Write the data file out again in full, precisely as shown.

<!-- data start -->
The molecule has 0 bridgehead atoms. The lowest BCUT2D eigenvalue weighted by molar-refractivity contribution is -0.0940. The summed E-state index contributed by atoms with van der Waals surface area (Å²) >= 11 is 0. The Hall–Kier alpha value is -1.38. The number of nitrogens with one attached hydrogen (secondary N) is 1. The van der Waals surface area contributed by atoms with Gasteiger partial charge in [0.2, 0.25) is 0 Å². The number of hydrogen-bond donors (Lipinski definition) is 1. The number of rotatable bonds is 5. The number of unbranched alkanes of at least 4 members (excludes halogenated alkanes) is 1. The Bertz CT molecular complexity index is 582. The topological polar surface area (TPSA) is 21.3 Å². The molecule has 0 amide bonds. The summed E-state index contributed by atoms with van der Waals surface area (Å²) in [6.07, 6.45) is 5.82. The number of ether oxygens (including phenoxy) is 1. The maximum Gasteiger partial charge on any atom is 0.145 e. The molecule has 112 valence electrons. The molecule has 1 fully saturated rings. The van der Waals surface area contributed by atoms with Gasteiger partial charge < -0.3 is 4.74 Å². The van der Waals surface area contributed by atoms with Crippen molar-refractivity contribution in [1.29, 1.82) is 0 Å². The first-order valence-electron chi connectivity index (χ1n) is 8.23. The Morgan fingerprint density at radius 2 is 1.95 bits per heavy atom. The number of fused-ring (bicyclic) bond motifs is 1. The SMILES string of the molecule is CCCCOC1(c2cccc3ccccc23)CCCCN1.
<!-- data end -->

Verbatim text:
The molecule has 0 bridgehead atoms. The lowest BCUT2D eigenvalue weighted by molar-refractivity contribution is -0.0940. The summed E-state index contributed by atoms with van der Waals surface area (Å²) >= 11 is 0. The Hall–Kier alpha value is -1.38. The number of nitrogens with one attached hydrogen (secondary N) is 1. The van der Waals surface area contributed by atoms with Gasteiger partial charge in [0.2, 0.25) is 0 Å². The number of hydrogen-bond donors (Lipinski definition) is 1. The number of rotatable bonds is 5. The number of unbranched alkanes of at least 4 members (excludes halogenated alkanes) is 1. The Bertz CT molecular complexity index is 582. The topological polar surface area (TPSA) is 21.3 Å². The molecule has 0 amide bonds. The summed E-state index contributed by atoms with van der Waals surface area (Å²) in [6.07, 6.45) is 5.82. The number of ether oxygens (including phenoxy) is 1. The maximum Gasteiger partial charge on any atom is 0.145 e. The molecule has 112 valence electrons. The molecule has 1 fully saturated rings. The van der Waals surface area contributed by atoms with Gasteiger partial charge < -0.3 is 4.74 Å². The van der Waals surface area contributed by atoms with Crippen molar-refractivity contribution in [1.29, 1.82) is 0 Å². The first-order valence-electron chi connectivity index (χ1n) is 8.23. The Morgan fingerprint density at radius 2 is 1.95 bits per heavy atom. The number of fused-ring (bicyclic) bond motifs is 1. The SMILES string of the molecule is CCCCOC1(c2cccc3ccccc23)CCCCN1.